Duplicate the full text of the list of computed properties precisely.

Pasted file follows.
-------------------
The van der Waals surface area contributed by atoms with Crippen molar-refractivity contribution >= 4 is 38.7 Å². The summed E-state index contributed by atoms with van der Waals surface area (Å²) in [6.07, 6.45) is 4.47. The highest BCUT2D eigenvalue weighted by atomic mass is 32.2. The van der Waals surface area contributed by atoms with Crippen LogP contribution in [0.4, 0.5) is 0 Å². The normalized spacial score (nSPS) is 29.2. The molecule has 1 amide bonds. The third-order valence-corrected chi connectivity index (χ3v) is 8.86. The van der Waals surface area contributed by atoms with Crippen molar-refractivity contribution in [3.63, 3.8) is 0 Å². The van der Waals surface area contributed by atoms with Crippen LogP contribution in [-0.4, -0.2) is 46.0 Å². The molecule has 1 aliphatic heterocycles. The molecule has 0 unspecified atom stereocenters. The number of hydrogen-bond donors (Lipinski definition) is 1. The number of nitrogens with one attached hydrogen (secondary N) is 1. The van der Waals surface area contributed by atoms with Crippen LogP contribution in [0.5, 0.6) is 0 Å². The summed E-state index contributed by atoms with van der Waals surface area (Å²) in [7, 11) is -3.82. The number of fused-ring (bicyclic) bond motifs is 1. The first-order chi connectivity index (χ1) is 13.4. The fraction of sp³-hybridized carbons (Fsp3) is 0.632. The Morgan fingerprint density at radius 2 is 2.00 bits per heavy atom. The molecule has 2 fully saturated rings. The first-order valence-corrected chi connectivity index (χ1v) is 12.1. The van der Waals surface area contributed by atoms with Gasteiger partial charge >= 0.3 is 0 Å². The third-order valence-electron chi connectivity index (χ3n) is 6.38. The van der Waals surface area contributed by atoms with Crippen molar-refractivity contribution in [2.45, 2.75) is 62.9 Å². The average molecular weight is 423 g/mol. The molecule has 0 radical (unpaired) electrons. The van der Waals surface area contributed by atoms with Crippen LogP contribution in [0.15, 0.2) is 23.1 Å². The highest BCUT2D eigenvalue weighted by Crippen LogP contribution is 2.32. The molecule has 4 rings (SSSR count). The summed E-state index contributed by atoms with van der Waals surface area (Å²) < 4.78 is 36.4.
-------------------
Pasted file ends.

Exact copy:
The van der Waals surface area contributed by atoms with Crippen molar-refractivity contribution >= 4 is 38.7 Å². The summed E-state index contributed by atoms with van der Waals surface area (Å²) in [6.07, 6.45) is 4.47. The highest BCUT2D eigenvalue weighted by atomic mass is 32.2. The van der Waals surface area contributed by atoms with Crippen LogP contribution in [0.4, 0.5) is 0 Å². The normalized spacial score (nSPS) is 29.2. The molecule has 1 amide bonds. The third-order valence-corrected chi connectivity index (χ3v) is 8.86. The van der Waals surface area contributed by atoms with Crippen molar-refractivity contribution in [3.63, 3.8) is 0 Å². The van der Waals surface area contributed by atoms with Crippen LogP contribution in [-0.4, -0.2) is 46.0 Å². The molecule has 1 aliphatic heterocycles. The molecule has 0 unspecified atom stereocenters. The number of hydrogen-bond donors (Lipinski definition) is 1. The number of nitrogens with one attached hydrogen (secondary N) is 1. The van der Waals surface area contributed by atoms with Crippen LogP contribution in [0.5, 0.6) is 0 Å². The summed E-state index contributed by atoms with van der Waals surface area (Å²) in [7, 11) is -3.82. The number of fused-ring (bicyclic) bond motifs is 1. The first-order chi connectivity index (χ1) is 13.4. The fraction of sp³-hybridized carbons (Fsp3) is 0.632. The Morgan fingerprint density at radius 2 is 2.00 bits per heavy atom. The molecule has 2 fully saturated rings. The first-order valence-corrected chi connectivity index (χ1v) is 12.1. The van der Waals surface area contributed by atoms with Gasteiger partial charge >= 0.3 is 0 Å². The third-order valence-electron chi connectivity index (χ3n) is 6.38. The van der Waals surface area contributed by atoms with Crippen molar-refractivity contribution in [2.45, 2.75) is 62.9 Å². The average molecular weight is 423 g/mol. The molecule has 0 radical (unpaired) electrons. The van der Waals surface area contributed by atoms with Crippen LogP contribution in [0.15, 0.2) is 23.1 Å². The highest BCUT2D eigenvalue weighted by Crippen LogP contribution is 2.32. The molecule has 4 rings (SSSR count). The summed E-state index contributed by atoms with van der Waals surface area (Å²) < 4.78 is 36.4.